In a move some could see as a return to the bad old days of structured credit, Goldman Sachs is hoping to sell a highly complex transaction that blurs the lines between covered bonds and securitisations.
***DA: Financial engineering requires a degree in structural engineering.
Central Bankers, Worried About Bubbles, Rebuke Markets
Recovery from the financial crisis that began in 2007 could take several more years, Jaime Caruana, the general manager of the B.I.S., said at the organization’s annual meeting in Basel on Sunday. The recovery could be especially slow in Europe, he said, because debt levels remain high.
Brokers hunt for liquidity in bond trading desert
Anna Irrera – Financial News
It’s a thirsty time for bond markets. Trading has dried up due to regulation. But many are hoping new technology platforms can help match buyers and sellers and restore liquidity.
How Memphis Firm Decoded Bond Secrets Mystifying Wall Street
Daniel Kruger – Bloomberg
Working for a firm based about 1,000 miles (1,600 kilometers) from Wall Street with roots that date back to the Civil War, FTN’s Jim Vogel and Chris Low were among the few who correctly urged investors to ignore the consensus calling for an inevitable selloff in bonds this year.
Decoding Draghi: Banks Still Puzzle Over ECB Grand Plan
Jana Randow – Bloomberg
Mario Draghi’s latest stimulus tool contains a hidden message: If you think interest rates will rise before 2018, take the money now.
***DA: I would opt for the bird in the hand rather than hold out for the two allegedly in the bush.
ECB’s Uncomfortable Waiting Game
Alen Mattich – MoneyBeat – WSJ
The European Central Bank has an uncomfortable wait ahead. The central bank launched a raft of new monetary measures earlier this month, designed to end the single currency region’s deflation risk and get the region growing. But monetary policy works with a lag. It would seem rash if the ECB was to do yet more before seeing whether these most recent policies work.
RBI’s forex reserves rise $1.39 bn
Thomson Reuters revising FX trading standards
Thomson Reuters is revising its foreign exchange trading rules, the company said on Monday, following consultations with market participants.
China’s weak yuan disappoints carry trade hunters
Investors who bet on an appreciating yuan this year, especially carry trade enthusiasts, have met with dismal returns. The first half of 2014 has been a forgettable one for the Chinese currency, so far Asia’s worst performer.
U.S. auctions some 30,000 bitcoins from Silk Road raid
The U.S. Marshals Service on Friday auctioned off about 30,000 bitcoins seized during a raid on Silk Road, an Internet black-market bazaar where authorities say illegal drugs and other goods could be bought.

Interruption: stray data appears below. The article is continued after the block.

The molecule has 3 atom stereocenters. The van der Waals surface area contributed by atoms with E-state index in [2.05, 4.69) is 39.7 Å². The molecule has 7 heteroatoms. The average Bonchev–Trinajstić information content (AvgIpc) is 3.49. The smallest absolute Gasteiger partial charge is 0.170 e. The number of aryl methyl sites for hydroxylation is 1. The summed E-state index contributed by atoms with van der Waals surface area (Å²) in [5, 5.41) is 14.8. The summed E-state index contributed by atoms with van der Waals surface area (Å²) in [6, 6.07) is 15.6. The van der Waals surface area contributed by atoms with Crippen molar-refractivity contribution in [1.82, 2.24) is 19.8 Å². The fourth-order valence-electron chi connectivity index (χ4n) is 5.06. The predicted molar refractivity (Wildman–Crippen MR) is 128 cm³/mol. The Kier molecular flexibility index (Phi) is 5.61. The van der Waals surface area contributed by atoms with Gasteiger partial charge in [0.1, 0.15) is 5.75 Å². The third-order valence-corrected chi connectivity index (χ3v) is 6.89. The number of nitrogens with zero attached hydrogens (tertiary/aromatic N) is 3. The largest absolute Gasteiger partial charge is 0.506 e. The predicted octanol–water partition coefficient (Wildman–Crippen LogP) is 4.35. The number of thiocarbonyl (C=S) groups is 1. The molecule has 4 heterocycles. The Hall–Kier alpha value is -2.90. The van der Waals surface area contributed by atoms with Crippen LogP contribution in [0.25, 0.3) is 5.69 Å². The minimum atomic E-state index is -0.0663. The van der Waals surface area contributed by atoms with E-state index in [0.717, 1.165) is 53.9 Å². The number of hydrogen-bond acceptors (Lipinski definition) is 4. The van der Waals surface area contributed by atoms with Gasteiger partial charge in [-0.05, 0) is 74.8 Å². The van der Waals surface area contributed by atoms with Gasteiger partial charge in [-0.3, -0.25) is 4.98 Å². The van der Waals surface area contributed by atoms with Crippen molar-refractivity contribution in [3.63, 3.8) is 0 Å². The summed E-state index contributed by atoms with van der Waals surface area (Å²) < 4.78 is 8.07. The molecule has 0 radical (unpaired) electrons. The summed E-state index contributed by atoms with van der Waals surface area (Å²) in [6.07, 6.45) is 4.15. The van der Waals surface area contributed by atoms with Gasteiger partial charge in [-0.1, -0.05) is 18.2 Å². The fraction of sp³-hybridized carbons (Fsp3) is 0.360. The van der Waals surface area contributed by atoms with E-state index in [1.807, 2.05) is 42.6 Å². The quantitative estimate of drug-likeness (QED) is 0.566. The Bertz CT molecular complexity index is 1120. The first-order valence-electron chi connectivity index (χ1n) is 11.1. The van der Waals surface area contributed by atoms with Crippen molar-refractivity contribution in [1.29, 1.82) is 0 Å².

Integral Expands Product and Sales Organizations; Makes Key Executive Appointments
In anticipation of significant product roll-outs in the coming months, Integral Development Corp., a leading platform for FX market participants, announced today the appointments of Jon Barker as Managing Director, Products, and Richard K. Farrell, as Managing Director, Global Head of Sales.
Indexes & Index Products
Creator of ‘Fear Gauge’ Sounds Alarm Over Volatility-Linked ETFs
Chris Dieterich – MoneyBeat – WSJ
The man who created a widely watched measure of stock-market volatility is sounding the alarm over exchange-traded products that try to track his index.
***DA: Caveat emptor. Not easy to duplicate the VIX in an ETN, especially in today’s ultra-contango term structure. You are better off opening a futures account and trading VIX outright, or maybe buying SPX straddles and hedging the gamma.
The top ten ETFs of 2014 at the halfway point
The Reformed Broker
SG launches six-year at-risk product based on FTSE 100
Suzi Hampson – Risk.net
Societe Generale has created a six-year income product that relies on the credit quality of four financial institutions as counterparties and links to the FTSE 100 for its quarterly returns
Healthcare Expenditures for Commercial Plans up 3.2% in the Year to February 2014
S&P Dow Jones Indices, a leading global provider of financial market indices, announced today the results of the S&P Healthcare Claims Indices showing healthcare costs rose 3.5% in the 12 months ended February 2014 compared to the 4.9% rise for the 12 months ended February 2013. Medical costs – inpatient and outpatient hospitalization plus professional services – rose 3.1% and prescription drugs rose 3.5% over the same period. All but prescription drugs rose at a slower pace than a year earlier. http://jlne.ws/1mdSxuy
Singapore seizes on soaring Asia gold demand
Jeremy Grant in Singapore – Financial Times
Singapore is embarking on an ambitious plan to build itself up as an Asian hub for the refining and trading of gold, having abolished the tax in 2012. The refinery, operated by Metalor of Switzerland, opened last week a day after Singapore’s exchange announced plans for a futures contract based on a kilobar, or 25kg, of gold.
Gold Imports by India Slump in First Half on Curbs
Swansy Afonso – Bloomberg
Gold shipments into India, the biggest user after China, probably plunged 77 percent in the first half as government restrictions to contain a record current-account deficit increased costs and deterred buyers.